Bronze Age pottery and settlements in southern England
Ann Woodward (University of Birmingham)
Bronze Age Review, Vol. 1, November (2008)
Pottery is often treated as a poor relation in Bronze Age studies. However ceramics have much to offer. During the last forty years a fairly esoteric subject, dominated mainly by detailed analyses of decorative motifs and the construction of elaborate chronological schemes, has been transformed into a powerful source of knowledge which can inform topics as diverse as culinary habits and feasting, the symbolic power of rock inclusions contained in pottery fabrics, and ritual deposition. A summary of recent research directions will pinpoint areas ripe for future study, and the huge potential of settlement studies will also be highlighted.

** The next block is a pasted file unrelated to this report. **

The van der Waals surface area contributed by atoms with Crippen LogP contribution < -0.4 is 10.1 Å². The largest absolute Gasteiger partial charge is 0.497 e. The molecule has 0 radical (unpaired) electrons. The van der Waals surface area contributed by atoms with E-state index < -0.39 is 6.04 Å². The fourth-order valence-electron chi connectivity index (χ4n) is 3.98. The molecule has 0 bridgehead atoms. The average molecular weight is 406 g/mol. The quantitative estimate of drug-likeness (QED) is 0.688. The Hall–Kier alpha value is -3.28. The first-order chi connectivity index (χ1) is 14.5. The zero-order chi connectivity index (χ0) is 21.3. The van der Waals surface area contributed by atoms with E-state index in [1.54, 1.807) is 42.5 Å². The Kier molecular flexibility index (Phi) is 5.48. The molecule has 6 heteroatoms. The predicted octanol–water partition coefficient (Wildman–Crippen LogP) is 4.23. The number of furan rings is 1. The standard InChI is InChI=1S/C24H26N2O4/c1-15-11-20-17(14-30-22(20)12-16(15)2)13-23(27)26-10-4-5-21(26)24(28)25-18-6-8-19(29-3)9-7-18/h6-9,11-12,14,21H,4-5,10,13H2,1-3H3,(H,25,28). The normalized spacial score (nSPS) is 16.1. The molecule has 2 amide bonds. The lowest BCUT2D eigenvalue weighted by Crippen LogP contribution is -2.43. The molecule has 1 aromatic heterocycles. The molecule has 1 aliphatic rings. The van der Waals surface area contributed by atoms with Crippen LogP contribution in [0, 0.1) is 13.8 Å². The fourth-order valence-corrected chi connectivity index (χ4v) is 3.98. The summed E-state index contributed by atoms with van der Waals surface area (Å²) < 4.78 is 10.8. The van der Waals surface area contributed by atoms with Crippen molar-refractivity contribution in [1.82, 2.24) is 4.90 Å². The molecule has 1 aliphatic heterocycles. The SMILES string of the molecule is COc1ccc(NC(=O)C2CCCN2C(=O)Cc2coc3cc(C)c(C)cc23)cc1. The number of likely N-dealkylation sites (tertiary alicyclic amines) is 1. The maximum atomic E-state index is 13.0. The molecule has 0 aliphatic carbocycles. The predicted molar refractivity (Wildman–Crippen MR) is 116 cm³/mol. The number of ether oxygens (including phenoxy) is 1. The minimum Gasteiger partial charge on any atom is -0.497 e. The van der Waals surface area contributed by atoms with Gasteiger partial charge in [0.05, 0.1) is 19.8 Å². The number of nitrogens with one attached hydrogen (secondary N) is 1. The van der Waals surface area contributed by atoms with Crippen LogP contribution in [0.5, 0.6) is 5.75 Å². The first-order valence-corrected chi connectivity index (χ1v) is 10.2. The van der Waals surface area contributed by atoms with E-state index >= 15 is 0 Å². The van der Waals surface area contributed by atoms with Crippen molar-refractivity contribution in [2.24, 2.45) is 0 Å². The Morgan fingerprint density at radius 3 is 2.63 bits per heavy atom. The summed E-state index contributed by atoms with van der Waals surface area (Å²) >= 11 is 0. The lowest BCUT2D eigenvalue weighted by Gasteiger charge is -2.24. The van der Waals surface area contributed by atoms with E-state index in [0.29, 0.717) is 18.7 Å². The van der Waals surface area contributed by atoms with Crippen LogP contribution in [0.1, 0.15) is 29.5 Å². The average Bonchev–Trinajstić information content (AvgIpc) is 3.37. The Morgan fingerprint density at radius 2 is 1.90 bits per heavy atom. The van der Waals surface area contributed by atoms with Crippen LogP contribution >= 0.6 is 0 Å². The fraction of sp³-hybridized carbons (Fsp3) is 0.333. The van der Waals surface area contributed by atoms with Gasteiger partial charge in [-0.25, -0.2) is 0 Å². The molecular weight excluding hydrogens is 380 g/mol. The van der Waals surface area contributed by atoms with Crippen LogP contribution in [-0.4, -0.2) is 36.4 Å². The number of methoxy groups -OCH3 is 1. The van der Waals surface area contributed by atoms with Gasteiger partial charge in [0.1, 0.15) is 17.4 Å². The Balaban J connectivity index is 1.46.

Following the remarkable gathering together of Bronze Age pottery in the photographic corpus compiled by Abercromby (1912), there was a significant lull in the concerted study Bronze Age pottery. Then from the 1960s onwards a series of doctoral theses were undertaken. As a result, major corpora of Early Bronze Age Beakers (Clarke 1970) and Collared Urns (Longworth 1984) were published, and studies of Food Vessels (Simpson 1968), Biconical Urns and Middle Bronze Age Deverel-Rimbury pottery were undertaken. The back-dating of Early Iron Age ceramics into the Late Bronze Age, and the definition of plain and decorated styles was neatly summarised by Barrett (1980), and a useful overall summary of Bronze Age pottery in Britain is provided by Gibson (2002).